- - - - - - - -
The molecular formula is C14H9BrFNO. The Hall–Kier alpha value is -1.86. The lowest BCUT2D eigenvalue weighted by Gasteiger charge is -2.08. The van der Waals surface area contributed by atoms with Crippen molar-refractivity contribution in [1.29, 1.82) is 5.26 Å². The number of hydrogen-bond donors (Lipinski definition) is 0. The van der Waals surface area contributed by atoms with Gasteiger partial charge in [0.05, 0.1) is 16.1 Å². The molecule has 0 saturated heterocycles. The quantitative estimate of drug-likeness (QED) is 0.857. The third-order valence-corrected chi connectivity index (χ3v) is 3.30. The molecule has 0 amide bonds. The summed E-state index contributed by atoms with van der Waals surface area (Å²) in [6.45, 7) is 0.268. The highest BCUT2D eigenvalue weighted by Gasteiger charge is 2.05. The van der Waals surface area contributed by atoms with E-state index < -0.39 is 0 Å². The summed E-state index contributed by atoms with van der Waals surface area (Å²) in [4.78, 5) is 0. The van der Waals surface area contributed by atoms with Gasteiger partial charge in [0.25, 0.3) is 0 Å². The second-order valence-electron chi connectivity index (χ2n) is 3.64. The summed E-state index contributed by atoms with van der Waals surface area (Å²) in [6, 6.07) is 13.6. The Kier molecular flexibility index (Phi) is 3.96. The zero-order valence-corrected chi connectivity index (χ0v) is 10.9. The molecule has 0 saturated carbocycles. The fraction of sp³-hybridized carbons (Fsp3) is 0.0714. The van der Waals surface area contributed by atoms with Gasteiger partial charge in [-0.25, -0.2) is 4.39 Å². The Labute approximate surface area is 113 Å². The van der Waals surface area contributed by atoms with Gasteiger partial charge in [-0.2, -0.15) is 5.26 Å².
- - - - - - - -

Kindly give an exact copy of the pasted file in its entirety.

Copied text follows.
The molecular formula is C14H9BrFNO. The Hall–Kier alpha value is -1.86. The lowest BCUT2D eigenvalue weighted by Gasteiger charge is -2.08. The van der Waals surface area contributed by atoms with Crippen molar-refractivity contribution in [1.29, 1.82) is 5.26 Å². The number of hydrogen-bond donors (Lipinski definition) is 0. The van der Waals surface area contributed by atoms with Gasteiger partial charge in [0.05, 0.1) is 16.1 Å². The molecule has 0 saturated heterocycles. The quantitative estimate of drug-likeness (QED) is 0.857. The third-order valence-corrected chi connectivity index (χ3v) is 3.30. The molecule has 0 amide bonds. The summed E-state index contributed by atoms with van der Waals surface area (Å²) in [6.45, 7) is 0.268. The highest BCUT2D eigenvalue weighted by Gasteiger charge is 2.05. The van der Waals surface area contributed by atoms with E-state index < -0.39 is 0 Å². The summed E-state index contributed by atoms with van der Waals surface area (Å²) in [4.78, 5) is 0. The van der Waals surface area contributed by atoms with Gasteiger partial charge in [0.25, 0.3) is 0 Å². The second-order valence-electron chi connectivity index (χ2n) is 3.64. The summed E-state index contributed by atoms with van der Waals surface area (Å²) in [6, 6.07) is 13.6. The Kier molecular flexibility index (Phi) is 3.96. The zero-order valence-corrected chi connectivity index (χ0v) is 10.9. The molecule has 0 saturated carbocycles. The fraction of sp³-hybridized carbons (Fsp3) is 0.0714. The van der Waals surface area contributed by atoms with Gasteiger partial charge in [-0.25, -0.2) is 4.39 Å². The Labute approximate surface area is 113 Å². The van der Waals surface area contributed by atoms with Gasteiger partial charge in [-0.2, -0.15) is 5.26 Å².